Homemade hummus

Yeh serves her warm hummus with pita, which I wrote about here. I agree warm hummus and fresh pita are a dynamic duo, but it’s also pretty great just by the spoonful!

Maundy Thursday Hummus

1 cup chick peas, soaked overnight*

Generous pinch of baking soda

1/3 cup tahini

1-2 Tablespoons fresh lemon juice

3/4 + teaspoons salt

3-6 Tablespoons cold water

Olive oil (optional)

Chopped parsley (optional)

Drain the soaked chick peas and cover them  in cold water by 3-4 inches. Add the baking soda and bring to a boil. Once they are rolling along you may need to skim off any foam that rises to the top. I usually drop them down to a simmer at this point. It will take 1 1/2 – 2 1/2 hours for them to soften depending on your stove and chick peas.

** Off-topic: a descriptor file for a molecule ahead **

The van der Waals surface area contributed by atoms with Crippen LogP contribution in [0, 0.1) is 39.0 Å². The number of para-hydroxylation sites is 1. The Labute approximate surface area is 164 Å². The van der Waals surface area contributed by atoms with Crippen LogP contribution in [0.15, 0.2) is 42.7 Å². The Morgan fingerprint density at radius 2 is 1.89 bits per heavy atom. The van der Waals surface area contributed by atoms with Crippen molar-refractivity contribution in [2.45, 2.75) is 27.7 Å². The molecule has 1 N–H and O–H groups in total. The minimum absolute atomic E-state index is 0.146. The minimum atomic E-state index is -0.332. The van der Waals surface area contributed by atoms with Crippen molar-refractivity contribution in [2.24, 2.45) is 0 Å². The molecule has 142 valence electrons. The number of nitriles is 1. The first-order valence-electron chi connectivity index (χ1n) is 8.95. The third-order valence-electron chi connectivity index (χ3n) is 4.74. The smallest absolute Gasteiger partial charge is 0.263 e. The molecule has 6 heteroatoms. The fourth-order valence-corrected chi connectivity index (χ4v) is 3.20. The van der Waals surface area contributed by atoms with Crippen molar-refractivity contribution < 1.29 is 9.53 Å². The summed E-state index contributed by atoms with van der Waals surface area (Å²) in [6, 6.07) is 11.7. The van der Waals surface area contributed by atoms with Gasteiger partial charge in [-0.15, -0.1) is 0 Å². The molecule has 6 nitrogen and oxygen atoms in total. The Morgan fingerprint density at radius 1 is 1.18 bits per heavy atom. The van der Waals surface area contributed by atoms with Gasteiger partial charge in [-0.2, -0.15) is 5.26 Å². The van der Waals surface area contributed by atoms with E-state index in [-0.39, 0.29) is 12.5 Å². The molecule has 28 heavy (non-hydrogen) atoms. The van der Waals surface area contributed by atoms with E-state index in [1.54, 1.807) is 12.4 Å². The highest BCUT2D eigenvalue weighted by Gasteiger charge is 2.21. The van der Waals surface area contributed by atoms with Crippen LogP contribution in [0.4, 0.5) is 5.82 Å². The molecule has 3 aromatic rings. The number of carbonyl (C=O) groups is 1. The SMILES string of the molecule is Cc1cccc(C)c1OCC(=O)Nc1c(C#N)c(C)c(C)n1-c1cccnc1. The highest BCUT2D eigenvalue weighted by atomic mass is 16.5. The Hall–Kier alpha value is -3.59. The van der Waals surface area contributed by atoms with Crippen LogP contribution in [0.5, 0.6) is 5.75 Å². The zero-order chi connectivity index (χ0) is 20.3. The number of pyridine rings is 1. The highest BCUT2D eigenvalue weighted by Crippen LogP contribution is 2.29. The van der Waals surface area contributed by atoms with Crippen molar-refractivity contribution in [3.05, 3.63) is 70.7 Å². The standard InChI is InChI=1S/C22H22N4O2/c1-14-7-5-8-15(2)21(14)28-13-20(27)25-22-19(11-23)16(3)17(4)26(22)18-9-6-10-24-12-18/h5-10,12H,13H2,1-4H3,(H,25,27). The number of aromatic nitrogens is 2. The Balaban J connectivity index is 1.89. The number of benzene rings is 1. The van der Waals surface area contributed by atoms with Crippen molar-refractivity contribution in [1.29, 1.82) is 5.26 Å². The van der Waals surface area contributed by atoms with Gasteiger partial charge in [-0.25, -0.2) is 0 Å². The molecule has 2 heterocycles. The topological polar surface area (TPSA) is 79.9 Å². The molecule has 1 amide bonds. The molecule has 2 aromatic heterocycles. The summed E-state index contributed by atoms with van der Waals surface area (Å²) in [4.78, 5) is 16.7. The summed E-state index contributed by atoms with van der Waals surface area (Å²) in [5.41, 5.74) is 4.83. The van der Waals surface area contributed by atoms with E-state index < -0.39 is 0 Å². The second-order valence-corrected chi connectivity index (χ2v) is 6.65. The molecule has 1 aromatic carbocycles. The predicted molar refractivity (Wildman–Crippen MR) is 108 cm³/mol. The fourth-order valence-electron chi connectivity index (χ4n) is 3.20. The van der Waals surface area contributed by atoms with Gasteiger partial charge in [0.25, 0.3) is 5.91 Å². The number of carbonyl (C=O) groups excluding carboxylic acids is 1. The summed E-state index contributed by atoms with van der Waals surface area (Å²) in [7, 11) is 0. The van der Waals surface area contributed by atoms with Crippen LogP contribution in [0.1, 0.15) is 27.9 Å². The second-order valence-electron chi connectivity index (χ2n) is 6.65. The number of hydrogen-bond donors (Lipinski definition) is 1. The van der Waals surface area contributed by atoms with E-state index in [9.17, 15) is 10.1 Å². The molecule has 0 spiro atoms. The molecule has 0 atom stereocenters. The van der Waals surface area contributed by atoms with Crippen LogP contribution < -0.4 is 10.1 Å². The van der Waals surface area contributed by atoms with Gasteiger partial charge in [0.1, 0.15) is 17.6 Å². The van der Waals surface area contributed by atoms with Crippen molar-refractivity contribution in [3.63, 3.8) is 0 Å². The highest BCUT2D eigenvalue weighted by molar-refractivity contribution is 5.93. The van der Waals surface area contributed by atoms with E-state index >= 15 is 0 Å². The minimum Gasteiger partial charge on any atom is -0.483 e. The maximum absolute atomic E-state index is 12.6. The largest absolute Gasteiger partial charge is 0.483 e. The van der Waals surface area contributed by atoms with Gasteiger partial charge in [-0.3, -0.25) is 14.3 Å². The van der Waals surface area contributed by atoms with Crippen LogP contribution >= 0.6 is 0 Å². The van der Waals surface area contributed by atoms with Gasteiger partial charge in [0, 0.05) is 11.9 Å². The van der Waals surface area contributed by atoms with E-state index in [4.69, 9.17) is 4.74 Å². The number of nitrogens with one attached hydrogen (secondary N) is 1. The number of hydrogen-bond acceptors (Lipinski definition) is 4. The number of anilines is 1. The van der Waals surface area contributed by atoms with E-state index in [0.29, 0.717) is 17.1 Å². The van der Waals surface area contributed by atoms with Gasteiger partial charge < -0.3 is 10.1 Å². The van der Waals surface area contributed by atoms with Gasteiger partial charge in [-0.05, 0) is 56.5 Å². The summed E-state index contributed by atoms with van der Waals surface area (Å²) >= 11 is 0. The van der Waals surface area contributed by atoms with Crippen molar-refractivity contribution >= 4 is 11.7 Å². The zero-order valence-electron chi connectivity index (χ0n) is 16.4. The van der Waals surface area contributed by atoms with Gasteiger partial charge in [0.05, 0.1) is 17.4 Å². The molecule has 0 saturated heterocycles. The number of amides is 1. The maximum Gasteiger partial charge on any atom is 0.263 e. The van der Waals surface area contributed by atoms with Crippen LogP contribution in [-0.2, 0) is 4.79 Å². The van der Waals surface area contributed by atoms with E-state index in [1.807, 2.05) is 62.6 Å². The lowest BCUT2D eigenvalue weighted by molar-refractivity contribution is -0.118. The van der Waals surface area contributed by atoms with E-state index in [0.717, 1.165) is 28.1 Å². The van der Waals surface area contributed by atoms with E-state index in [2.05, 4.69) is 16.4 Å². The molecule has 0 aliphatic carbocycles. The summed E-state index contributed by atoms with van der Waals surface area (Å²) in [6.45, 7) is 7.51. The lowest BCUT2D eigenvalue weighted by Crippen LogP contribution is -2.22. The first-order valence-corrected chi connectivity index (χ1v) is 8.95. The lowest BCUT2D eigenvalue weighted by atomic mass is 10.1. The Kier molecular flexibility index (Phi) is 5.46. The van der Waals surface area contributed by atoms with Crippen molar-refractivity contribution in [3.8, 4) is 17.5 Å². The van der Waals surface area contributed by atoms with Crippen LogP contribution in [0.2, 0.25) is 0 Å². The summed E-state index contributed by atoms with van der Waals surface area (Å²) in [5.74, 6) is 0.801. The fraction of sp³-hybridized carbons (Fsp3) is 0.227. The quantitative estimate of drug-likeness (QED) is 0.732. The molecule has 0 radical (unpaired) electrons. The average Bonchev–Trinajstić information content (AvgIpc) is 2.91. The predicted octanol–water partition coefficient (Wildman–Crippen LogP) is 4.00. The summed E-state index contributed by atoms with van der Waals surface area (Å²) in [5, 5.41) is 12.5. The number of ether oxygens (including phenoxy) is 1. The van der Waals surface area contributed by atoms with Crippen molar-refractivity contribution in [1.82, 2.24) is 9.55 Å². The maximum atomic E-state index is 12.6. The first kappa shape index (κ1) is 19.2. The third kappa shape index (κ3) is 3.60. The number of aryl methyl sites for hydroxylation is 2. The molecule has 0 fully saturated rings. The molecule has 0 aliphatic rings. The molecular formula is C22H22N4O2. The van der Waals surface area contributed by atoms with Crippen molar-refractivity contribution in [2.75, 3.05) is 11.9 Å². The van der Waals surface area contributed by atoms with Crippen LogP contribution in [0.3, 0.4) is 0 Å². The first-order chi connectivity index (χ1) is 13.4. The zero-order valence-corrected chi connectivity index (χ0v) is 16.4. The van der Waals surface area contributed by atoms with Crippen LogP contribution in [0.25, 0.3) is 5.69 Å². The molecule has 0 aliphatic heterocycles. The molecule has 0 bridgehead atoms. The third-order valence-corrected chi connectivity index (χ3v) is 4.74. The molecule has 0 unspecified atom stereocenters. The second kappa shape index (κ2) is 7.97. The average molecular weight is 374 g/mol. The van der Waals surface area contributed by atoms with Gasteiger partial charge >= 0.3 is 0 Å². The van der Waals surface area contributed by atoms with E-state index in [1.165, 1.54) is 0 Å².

Drain off the cooking liquid and place them into a food processor, along with the tahini, lemon juice, salt and some of the cold water. Zap until smooth 2-3 minutes. Taste and adjust the seasonings accordingly.

*If you forget to soak the chick peas you’ll just need to boil them a bit longer.

Red Oak Candle Holder Give Away

Red oak candle holders

What's left after drilling 100 candle holders

WorkableWoods red oak candle holder

Shawn made loads of the red oak candle holders so we thought it would be nice to give away a pair. To enter simply leave a comment about hummus or your favorite shared meal or just say “I’m in” in the comment section below by midnight April 17th EST (comments on my social media sites don’t count). We’ll pick one winner at random.

Easter flowers

This delightful flower arrangement outside the doors of St. John’s was done by Susan Roy.

Wishing you all a joyous Easter or Passover or Spring!


Update: Congratulations to Sue K. who is the lucky winner of the red oak candle holders!


Filed under 50 Recipes

Not Too Sweet

Hilary and Missy knitting